Most players can read table tennis spin, for example when someone cuts under the ball, they know its backspin, when they hit the side of the ball they know it’s side-spin. But a large proportion of players struggle to read the amount of spin imparted.
We may misread what spin has been implemented when receiving high-quality serve’s. Players may struggle to read what spin is on the ball, due to deceptive movements or a slight variation of contact points.
Why do so many people make unforced errors?
I coach many players of all levels and I’ve found that players miss due to a misunderstanding of revolutions. Meaning they miss read the amount of spin. A ball can spin up to 120 times per second and if we are unable to detect the approximate quantity, it will lead to an unseemly error.
So how can we detect and develop our awareness of spin quantity?
- Look at the ball carefully in mid-flight, can you see the logo? If not most likely it has a lot of spin. If you have good eyes you’ll see the ball fizzing with spin, use that indication to play the correct stroke.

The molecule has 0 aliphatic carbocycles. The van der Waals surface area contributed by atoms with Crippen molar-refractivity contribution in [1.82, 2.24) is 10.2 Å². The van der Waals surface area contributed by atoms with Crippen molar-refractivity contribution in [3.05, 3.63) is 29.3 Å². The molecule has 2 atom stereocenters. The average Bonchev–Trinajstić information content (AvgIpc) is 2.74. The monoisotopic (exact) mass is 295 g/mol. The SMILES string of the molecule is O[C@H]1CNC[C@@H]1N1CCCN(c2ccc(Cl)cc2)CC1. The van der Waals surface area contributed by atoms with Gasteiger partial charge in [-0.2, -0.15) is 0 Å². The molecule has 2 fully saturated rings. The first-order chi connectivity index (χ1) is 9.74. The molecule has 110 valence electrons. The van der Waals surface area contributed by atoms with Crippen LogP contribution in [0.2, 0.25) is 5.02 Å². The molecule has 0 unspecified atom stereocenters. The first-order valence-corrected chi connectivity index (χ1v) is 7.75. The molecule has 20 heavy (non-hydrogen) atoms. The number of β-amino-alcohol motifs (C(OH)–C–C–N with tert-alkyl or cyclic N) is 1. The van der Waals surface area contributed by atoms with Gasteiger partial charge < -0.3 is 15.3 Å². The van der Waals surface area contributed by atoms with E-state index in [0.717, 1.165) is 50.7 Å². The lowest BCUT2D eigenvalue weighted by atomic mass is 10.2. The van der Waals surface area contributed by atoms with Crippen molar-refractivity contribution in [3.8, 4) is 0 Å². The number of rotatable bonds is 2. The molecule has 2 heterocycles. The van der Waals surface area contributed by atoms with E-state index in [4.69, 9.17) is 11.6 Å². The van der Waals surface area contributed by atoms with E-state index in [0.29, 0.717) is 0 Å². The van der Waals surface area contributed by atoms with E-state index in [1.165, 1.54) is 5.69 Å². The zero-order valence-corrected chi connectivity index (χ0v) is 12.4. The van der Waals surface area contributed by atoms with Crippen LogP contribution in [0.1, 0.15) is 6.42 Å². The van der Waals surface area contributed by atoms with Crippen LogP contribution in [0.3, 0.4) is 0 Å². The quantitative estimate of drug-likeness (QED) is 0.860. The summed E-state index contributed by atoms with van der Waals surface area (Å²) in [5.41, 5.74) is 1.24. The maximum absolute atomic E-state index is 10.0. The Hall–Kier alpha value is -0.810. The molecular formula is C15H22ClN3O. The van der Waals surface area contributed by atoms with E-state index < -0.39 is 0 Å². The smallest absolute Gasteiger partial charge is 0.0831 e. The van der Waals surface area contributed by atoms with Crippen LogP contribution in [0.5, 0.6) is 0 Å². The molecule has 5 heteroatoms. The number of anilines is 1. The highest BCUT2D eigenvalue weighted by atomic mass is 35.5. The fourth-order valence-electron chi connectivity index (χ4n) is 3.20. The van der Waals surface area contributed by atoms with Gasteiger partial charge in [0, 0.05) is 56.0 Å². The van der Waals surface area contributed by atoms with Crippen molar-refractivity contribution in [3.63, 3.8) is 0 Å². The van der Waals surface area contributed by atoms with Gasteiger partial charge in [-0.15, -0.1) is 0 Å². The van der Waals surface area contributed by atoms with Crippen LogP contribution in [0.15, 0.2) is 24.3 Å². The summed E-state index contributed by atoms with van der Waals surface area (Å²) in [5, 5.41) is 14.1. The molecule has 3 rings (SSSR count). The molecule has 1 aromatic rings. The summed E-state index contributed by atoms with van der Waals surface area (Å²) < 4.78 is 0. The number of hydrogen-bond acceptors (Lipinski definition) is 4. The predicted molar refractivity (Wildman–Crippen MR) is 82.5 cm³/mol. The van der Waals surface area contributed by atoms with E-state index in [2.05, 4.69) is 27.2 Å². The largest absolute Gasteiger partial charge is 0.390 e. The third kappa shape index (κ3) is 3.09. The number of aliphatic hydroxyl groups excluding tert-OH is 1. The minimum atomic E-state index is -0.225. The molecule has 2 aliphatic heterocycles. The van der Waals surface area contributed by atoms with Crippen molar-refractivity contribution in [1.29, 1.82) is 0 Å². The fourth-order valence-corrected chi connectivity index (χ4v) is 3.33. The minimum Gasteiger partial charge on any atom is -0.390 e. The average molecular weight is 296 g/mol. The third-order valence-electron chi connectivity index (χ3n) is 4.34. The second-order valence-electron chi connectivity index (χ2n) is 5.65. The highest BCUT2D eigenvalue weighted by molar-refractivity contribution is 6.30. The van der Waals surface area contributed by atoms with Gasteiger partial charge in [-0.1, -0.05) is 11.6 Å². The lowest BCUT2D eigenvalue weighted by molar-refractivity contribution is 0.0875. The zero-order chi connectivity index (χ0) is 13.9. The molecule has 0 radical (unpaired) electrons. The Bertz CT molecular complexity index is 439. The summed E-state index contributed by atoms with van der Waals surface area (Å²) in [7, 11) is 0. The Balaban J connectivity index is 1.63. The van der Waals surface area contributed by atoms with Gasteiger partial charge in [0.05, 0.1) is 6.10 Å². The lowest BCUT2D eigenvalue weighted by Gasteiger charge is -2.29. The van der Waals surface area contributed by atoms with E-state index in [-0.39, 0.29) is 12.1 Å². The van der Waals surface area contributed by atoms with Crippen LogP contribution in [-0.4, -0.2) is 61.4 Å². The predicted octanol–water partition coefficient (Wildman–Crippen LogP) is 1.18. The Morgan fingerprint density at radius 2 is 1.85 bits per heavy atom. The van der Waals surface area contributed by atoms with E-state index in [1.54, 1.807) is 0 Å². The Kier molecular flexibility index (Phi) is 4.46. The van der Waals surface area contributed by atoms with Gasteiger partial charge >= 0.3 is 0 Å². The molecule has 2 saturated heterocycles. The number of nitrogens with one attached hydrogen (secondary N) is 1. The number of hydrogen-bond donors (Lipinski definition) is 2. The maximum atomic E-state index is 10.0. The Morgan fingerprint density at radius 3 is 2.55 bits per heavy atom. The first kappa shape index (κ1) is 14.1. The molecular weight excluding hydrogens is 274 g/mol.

- The flight of the ball: is the ball curling in the air? Is it kicking forward? All of them indicate a lot of spin which creates, those flight pathways.
- Sound: try to listen to the contact imparted by the opponent; is it a clunky/woody sound? Or a thin grip screech? The later generally indicates spin and vice versa.
- Watching the hand and arm prior and at contact point; is there plenty of backswing? Good follow through? Is the hand moving fast but the wrist is locked? Does the wrist snap just before the point of contact? Does the player decelerate before point of contact? They are all giveaway tails towards reading whether there’s a lot of spin medium amount or very little!
A simple exercise to help you read the amount of spin
Do a backspin serve and ask the opponent to receive using: heavy/medium/little amount of backspin. You must look carefully using at all the indications mentioned above to identify how much spin is imparted. Then follow up with a topspin and adapt to the spin accordingly. E.g. if there is lots of backspin you will need to hit the back of the ball around 9pm contact point. You will also need to have a more open bat angle with and increase your arm speed enabling you to lift the ball up and over the net. You will create (an override from the spin given) and will be transferred into your own topspin.
The better you understand spin the easier the game becomes.
And as my old coach always said, “Spin to Win”
A small video to help you develop thin contact on the ball imparting spin, click here.
Written by Eli Baraty
eBaTT (Eli Baraty Academy of Table Tennis)
Coach Me Table Tennis
FB: Eli Baraty